The clock has been turned back 5,000 years at Stonehenge after volunteers used ancient building techniques to reconstruct the sort of homes the builders of the ancient monument would have lived in. Five Neolithic buildings have been constructed next to the new visitor centre at Airmen’s Corner and their footprints exactly match what was left of homes excavated at Durrington Walls, just a couple of miles away.
Experts trying to fathom what the homes would have looked like said it was like working out what someone looked like from being left a pair of their shoes, but the archaeologists and volunteers have made an attempt and built homes from sticks, mud and thatch. They are halfway through the build now and weaving hundreds of hazel rods through the main supporting stakes, thatching roofs with hand-knotted wheat straw and covering the walls with a daub of chalk, straw and water.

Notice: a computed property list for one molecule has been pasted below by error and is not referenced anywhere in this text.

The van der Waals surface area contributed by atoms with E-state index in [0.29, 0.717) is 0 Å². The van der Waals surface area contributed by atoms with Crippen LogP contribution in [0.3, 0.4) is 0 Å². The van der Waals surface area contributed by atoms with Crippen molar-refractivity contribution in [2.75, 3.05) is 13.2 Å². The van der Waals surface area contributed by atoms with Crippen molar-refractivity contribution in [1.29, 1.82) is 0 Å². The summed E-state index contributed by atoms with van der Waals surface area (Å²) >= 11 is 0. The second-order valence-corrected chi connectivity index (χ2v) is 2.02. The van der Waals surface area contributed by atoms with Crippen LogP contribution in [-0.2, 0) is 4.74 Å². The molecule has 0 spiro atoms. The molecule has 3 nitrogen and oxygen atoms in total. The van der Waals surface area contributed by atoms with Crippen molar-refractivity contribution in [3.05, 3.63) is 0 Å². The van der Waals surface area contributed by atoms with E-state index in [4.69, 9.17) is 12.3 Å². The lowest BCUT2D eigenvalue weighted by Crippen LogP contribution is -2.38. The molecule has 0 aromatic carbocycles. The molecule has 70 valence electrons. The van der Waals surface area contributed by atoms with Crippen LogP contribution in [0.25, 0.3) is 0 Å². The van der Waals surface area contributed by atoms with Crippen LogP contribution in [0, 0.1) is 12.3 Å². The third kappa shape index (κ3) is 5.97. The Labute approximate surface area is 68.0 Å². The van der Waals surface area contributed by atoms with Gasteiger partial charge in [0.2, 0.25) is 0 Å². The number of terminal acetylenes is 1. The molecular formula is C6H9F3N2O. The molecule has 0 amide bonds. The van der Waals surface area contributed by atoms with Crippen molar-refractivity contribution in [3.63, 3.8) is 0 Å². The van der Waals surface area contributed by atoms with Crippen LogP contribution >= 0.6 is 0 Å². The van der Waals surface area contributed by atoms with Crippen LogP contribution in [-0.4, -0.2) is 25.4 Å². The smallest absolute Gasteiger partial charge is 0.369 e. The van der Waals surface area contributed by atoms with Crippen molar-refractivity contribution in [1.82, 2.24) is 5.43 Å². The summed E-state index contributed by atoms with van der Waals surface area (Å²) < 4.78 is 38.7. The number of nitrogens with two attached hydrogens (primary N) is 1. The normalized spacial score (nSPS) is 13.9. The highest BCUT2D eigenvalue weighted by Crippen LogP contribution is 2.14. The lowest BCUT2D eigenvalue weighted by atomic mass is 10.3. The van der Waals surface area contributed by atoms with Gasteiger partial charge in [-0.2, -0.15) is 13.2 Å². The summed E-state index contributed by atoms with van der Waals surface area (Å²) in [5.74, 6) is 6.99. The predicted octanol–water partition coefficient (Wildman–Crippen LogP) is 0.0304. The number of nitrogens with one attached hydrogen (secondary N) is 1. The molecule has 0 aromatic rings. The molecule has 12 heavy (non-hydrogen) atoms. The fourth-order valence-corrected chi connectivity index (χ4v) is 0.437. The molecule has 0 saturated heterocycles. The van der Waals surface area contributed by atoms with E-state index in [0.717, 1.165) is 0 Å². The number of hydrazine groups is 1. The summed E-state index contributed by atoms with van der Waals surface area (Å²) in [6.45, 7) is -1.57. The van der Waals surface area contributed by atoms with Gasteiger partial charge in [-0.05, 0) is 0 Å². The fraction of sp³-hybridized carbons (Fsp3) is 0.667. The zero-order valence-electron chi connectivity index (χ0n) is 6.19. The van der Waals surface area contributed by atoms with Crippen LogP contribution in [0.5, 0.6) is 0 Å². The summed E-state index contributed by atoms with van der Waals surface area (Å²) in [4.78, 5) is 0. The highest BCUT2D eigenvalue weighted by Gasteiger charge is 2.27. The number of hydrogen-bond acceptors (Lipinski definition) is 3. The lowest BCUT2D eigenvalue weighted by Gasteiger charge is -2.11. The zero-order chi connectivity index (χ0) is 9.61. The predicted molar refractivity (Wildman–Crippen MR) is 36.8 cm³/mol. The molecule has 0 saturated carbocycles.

The team made a first practice attempt at Old Sarum, and the three homes they created became a visitor attraction in their own right. When the Stonehenge ones are completed in a few weeks, they will be furnished with replica Neolithic artefacts, lit with fires and contain real-life Neolithic people – volunteers to demonstrate the daily activities of our ancestors.
The homes will also have to withstand the poking and prodding from a million visitors a year.